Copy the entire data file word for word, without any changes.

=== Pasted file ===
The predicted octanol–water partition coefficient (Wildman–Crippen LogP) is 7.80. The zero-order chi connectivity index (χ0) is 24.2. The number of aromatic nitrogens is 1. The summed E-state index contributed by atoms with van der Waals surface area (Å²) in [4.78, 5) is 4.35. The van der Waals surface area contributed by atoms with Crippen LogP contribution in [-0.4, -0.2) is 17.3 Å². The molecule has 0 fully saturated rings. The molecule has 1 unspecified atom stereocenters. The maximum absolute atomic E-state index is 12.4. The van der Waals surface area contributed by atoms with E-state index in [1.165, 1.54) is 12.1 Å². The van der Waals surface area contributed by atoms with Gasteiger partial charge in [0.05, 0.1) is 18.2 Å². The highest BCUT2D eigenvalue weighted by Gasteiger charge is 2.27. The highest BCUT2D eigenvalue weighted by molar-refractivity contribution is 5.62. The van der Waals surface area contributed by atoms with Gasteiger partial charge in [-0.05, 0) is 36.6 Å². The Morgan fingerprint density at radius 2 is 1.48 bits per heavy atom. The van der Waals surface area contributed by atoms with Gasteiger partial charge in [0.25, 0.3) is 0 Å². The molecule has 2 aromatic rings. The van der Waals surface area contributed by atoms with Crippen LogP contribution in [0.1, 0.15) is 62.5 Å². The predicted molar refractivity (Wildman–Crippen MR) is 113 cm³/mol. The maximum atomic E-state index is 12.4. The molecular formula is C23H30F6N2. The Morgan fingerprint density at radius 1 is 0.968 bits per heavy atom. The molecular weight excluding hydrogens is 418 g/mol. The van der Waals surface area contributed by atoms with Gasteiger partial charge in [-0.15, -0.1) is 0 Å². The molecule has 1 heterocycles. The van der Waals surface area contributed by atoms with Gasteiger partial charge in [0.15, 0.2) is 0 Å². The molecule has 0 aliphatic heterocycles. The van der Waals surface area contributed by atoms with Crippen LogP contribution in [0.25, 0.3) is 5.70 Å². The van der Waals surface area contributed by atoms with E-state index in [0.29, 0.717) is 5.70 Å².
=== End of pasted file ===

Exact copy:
The predicted octanol–water partition coefficient (Wildman–Crippen LogP) is 7.80. The zero-order chi connectivity index (χ0) is 24.2. The number of aromatic nitrogens is 1. The summed E-state index contributed by atoms with van der Waals surface area (Å²) in [4.78, 5) is 4.35. The van der Waals surface area contributed by atoms with Crippen LogP contribution in [-0.4, -0.2) is 17.3 Å². The molecule has 0 fully saturated rings. The molecule has 1 unspecified atom stereocenters. The maximum absolute atomic E-state index is 12.4. The van der Waals surface area contributed by atoms with E-state index in [1.165, 1.54) is 12.1 Å². The van der Waals surface area contributed by atoms with Gasteiger partial charge in [0.05, 0.1) is 18.2 Å². The highest BCUT2D eigenvalue weighted by Gasteiger charge is 2.27. The highest BCUT2D eigenvalue weighted by molar-refractivity contribution is 5.62. The van der Waals surface area contributed by atoms with Gasteiger partial charge in [-0.05, 0) is 36.6 Å². The Morgan fingerprint density at radius 2 is 1.48 bits per heavy atom. The van der Waals surface area contributed by atoms with Gasteiger partial charge in [0.25, 0.3) is 0 Å². The molecule has 2 aromatic rings. The van der Waals surface area contributed by atoms with Crippen LogP contribution in [0.1, 0.15) is 62.5 Å². The predicted molar refractivity (Wildman–Crippen MR) is 113 cm³/mol. The maximum atomic E-state index is 12.4. The molecular formula is C23H30F6N2. The Morgan fingerprint density at radius 1 is 0.968 bits per heavy atom. The molecular weight excluding hydrogens is 418 g/mol. The van der Waals surface area contributed by atoms with Gasteiger partial charge in [-0.15, -0.1) is 0 Å². The molecule has 1 heterocycles. The van der Waals surface area contributed by atoms with Gasteiger partial charge in [0.15, 0.2) is 0 Å². The molecule has 0 aliphatic heterocycles. The van der Waals surface area contributed by atoms with Crippen LogP contribution in [0.25, 0.3) is 5.70 Å². The van der Waals surface area contributed by atoms with E-state index in [0.29, 0.717) is 5.70 Å².